Current innovations include packaging that lights up , temperature sensors , NFC , and QR-codes but according to Tom Lawrie-Fussey, technology business development leader, CDP, there is so much more to discover.
He said the future of packaging is all about device connectivity.
“I’m interested in smart packaging but I’m a sceptic on how much this technology costs,” he said.
“Our approach at CDP is not to worry about what products will turn up in the next five to 20 years. We will see the cost of making these devices come down. But, how we can transfer the knowledge in technology available now in the ‘wearable space’, such as Fitbits (which track consumer’s activity, exercise, food, weight and sleep) to F&B.
“We can take that data and put it in a consumer trial taking information from users and transferring that knowledge to engineers at the packaging development stage to inform them how users interact with a product.
“As this is focusing on the early days of the development cycle we are not talking about mass market products but low volume items.”
Lawrie-Fussey said, for example, sensors are becoming better and cheaper with every next generation of smartphone, which opens up huge opportunities for other devices as seen with diabetic injection pens and smart-enabled bottles.
“It's about adding value to the bottom line by inventing innovative ideas, and transforming them into tangible business opportunities and revenue,” he said.
“Having sensing and communications capability in so many of the things around us is only the start. Soon they will be able to inform us (and others) of usage, conditions, expiry date, etc.”
AIPIA Conference, Amsterdam, November
Lawrie-Fussey will present his findings in a presentation called ‘Using science to gain real-time user data and consumer insights for effective packaging’ at the AIPIA (Active & Intelligent Packaging Industry Association) Conference in Amsterdam, November 14 and 15.
He will discuss what future packaging could incorporate, for what benefit and the development process we should adopt to better inform product design.
“Moving into the ‘disruptive packaging’ market is a significant investment. A manufacturer will want to understand a product as much as they can prior to committing to that investment. Not only on how the technology works but gaining as much information as they can about that ‘space’,” he said.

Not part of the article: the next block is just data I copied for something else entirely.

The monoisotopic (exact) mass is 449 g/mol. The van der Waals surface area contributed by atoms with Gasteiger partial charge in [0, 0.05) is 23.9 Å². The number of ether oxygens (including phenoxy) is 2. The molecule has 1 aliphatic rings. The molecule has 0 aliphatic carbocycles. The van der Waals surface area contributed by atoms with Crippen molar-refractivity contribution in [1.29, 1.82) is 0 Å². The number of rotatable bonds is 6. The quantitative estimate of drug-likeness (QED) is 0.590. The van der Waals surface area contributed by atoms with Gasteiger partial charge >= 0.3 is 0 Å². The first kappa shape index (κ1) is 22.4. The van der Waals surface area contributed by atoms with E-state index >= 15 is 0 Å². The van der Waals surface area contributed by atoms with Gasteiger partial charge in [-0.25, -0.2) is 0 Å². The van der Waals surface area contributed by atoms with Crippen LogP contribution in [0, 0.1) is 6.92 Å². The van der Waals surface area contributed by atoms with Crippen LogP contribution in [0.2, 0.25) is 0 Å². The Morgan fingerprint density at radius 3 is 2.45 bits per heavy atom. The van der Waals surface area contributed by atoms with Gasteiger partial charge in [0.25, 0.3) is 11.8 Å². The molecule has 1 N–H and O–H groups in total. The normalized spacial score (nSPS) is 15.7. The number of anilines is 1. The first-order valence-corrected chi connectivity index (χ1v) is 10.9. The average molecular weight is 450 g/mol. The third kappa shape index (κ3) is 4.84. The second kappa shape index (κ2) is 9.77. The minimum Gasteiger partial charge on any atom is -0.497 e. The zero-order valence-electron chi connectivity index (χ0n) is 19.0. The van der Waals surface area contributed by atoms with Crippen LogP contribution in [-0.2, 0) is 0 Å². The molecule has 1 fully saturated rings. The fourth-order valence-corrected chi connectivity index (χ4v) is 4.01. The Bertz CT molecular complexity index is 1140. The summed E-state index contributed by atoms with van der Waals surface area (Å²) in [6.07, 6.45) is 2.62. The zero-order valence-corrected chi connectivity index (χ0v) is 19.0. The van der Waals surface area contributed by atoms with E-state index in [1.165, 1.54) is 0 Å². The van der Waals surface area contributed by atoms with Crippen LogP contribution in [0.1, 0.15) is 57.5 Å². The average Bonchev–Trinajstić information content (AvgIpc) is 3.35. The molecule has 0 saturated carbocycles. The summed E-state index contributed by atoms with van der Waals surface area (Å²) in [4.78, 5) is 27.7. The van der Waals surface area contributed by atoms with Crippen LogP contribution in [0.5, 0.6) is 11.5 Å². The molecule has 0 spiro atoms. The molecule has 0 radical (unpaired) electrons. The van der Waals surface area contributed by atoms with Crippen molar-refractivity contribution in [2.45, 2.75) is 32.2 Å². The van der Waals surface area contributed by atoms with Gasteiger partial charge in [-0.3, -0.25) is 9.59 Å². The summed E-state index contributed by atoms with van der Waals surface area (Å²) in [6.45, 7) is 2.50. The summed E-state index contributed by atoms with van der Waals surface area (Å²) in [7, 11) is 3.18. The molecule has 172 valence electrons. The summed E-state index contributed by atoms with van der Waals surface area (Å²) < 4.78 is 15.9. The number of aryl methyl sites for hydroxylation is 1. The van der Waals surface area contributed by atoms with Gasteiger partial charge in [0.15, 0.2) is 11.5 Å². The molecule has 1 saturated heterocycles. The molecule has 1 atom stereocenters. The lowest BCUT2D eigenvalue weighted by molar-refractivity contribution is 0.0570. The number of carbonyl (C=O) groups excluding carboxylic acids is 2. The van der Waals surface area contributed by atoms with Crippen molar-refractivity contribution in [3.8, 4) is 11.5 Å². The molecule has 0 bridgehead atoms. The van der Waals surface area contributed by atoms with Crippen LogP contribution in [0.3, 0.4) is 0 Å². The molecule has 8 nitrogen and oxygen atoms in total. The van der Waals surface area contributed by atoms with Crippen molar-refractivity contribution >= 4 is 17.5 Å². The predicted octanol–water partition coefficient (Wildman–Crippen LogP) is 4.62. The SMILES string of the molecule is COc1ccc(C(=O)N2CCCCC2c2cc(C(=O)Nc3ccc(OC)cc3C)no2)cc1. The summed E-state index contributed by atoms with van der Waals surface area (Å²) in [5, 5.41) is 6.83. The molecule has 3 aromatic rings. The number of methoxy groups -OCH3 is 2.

According to Lawrie-Fussey, fitness aids like Fitbit are wearable battery powered devices that can monitor what’s going on, sensing the ‘local context’ and CDP is using that same methodology ‘like a wearable device’ for packaging.
The firm is currently carrying out local trials with clients who are looking for ‘something more disruptive and whacky’.
“My background is cold chain logistics. I’m still in contact with people in that space and talking to them about the technology. The devices there can help people in F&B for example, how fruit is picked and boxed, eliminating waste, shelf life, looking at the impacts of storage, knocks, temperature,” he added.
“The team can produce Live Demos and proven insights by building a story from the raw data they extract. For example, user information from a Ketchup squeezy bottle shows if it was stored standing up or face down. The label is positioned to encourage consumers to place it upside down on the cap but others do the opposite.
‘Do consumers behave the way you think they do’
“It’s an interesting exercise. ‘Do consumers behave the way you think they do’. We can look at lid openings, pop open lids for kids, or the elderly - should there be three product variants for different age groups. We know so much about the various demographics in society nowadays, should we align our thinking and manufacturing in line with them, ie toothpaste caps have no provision for little fingers and children with little strength, why not design a range for children.”
He added there are two strands to CPG’s approach; a user trial, depending on what the client wants, either with feedback after having the product for a set period of time, or an app that captures the environment where it is used in real time where the challenges can be recorded by hitting a red button.
The immediate response to trials is for manufacturers to learn how ‘to get better at designing packaging’ by making subsequent changes. The long-term goal is to look beyond what ‘we have already’.
“In the long-term, it is exciting to look beyond what we have. There will be more premium packaging because there is so much potential to grow in that area and people are prepared to pay for it as a value-added product,” said Lawrie-Fussey.
“In five years’ time there will be more beautiful, intricate designs that consumers’ can keep as a gift. This will open up opportunities for refiller packs, to save on packaging waste and electronic tags which tell you when a product is about to expire.
“As manufacturers understand how a consumer is using their product the data can work as a service model with recommendations to buy similar products they can enjoy. The product itself will become a trusted companion it ‘knows’ and they will be left wondering how did they ever live without it.”